From "devil's colour" to "king of dyeing stuff"

In 1498 Vasco da Gama brought the Indian Indigo across the sea to Europe. First the dying with Indigo was prohibited by death punishment, as it was a menace to the livelihood of the farmers. In 1654 the German emperor pronounced Indigo as the "devil's colour". At the end of the 17th century prince Friedrich Wilhelm introduced the Prussian-Blue dyed uniforms as a support of the farmers. This blue looked very tidy and respectable. During the First World War the colour blue disappeared from the Prussian uniforms and was replaced by camouflage colours. At last the Indigo was legalised due to its better dyeing qualities in the year 1737. The "devil's colour" had turned into the "king's colour". (Thomas Seilnacht)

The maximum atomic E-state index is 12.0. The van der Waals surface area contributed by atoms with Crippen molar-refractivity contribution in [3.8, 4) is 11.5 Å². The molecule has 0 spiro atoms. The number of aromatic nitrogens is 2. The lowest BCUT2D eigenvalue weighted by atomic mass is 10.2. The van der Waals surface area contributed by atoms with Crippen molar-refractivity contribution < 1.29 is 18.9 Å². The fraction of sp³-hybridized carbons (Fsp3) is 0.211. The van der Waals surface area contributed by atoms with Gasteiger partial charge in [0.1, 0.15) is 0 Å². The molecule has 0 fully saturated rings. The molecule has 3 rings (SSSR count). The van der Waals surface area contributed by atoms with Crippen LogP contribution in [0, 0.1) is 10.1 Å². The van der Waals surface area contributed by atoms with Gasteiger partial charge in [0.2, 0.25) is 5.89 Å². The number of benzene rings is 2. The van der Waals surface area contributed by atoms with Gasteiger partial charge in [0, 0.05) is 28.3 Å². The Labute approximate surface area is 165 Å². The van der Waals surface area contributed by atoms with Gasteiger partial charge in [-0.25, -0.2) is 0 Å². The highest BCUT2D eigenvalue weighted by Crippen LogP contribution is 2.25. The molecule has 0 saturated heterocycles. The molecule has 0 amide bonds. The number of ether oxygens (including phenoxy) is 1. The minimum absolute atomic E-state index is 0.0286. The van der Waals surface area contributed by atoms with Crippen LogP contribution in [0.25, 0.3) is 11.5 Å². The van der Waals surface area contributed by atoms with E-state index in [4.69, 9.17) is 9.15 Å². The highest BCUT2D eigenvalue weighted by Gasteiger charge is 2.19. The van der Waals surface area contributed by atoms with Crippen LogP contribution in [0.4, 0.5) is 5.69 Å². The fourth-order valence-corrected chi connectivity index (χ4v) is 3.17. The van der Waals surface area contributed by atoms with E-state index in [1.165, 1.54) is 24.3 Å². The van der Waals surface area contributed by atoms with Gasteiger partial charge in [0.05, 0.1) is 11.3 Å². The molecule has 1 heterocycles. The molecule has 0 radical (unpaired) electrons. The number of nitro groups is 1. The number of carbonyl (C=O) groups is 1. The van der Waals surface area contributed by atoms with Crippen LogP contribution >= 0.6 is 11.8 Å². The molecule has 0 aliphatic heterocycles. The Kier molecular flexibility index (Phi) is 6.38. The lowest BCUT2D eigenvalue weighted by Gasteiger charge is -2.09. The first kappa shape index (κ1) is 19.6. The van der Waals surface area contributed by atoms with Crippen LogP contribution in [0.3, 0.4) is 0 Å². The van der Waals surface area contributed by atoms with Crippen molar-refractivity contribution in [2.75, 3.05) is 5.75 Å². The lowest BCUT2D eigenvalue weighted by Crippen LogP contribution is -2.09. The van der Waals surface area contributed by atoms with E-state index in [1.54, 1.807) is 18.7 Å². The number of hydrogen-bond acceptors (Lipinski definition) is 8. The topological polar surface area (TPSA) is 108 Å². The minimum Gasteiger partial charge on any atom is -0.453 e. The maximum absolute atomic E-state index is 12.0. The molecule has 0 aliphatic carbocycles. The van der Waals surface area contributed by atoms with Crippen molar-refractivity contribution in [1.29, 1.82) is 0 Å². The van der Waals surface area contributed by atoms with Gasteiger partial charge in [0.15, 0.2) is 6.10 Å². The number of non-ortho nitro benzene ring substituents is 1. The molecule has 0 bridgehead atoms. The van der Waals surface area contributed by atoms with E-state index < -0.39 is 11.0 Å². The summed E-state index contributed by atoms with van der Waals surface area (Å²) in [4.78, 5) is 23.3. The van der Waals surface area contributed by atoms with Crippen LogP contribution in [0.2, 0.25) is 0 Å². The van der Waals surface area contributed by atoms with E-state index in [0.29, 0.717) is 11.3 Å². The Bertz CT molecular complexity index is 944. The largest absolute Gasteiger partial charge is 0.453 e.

"feeling blue" - "blue monday"

The"Blue Flower in romanticism"

Wassily Kandinsky, Franz Marc and "Der Blaue Reiter " (=the Blue Horseman)